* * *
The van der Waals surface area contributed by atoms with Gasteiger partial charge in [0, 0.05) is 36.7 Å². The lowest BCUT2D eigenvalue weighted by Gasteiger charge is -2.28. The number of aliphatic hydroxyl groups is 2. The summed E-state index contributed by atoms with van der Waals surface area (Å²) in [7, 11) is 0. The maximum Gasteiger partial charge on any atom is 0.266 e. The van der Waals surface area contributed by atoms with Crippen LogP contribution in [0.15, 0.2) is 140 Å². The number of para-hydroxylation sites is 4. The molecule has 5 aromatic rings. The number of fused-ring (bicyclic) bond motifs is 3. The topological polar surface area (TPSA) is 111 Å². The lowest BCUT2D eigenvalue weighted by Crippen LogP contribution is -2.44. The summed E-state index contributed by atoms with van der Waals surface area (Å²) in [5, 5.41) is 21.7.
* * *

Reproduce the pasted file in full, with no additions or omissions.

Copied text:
The van der Waals surface area contributed by atoms with Gasteiger partial charge in [0, 0.05) is 36.7 Å². The lowest BCUT2D eigenvalue weighted by Gasteiger charge is -2.28. The number of aliphatic hydroxyl groups is 2. The summed E-state index contributed by atoms with van der Waals surface area (Å²) in [7, 11) is 0. The maximum Gasteiger partial charge on any atom is 0.266 e. The van der Waals surface area contributed by atoms with Crippen LogP contribution in [0.15, 0.2) is 140 Å². The number of para-hydroxylation sites is 4. The molecule has 5 aromatic rings. The number of fused-ring (bicyclic) bond motifs is 3. The topological polar surface area (TPSA) is 111 Å². The lowest BCUT2D eigenvalue weighted by Crippen LogP contribution is -2.44. The summed E-state index contributed by atoms with van der Waals surface area (Å²) in [5, 5.41) is 21.7.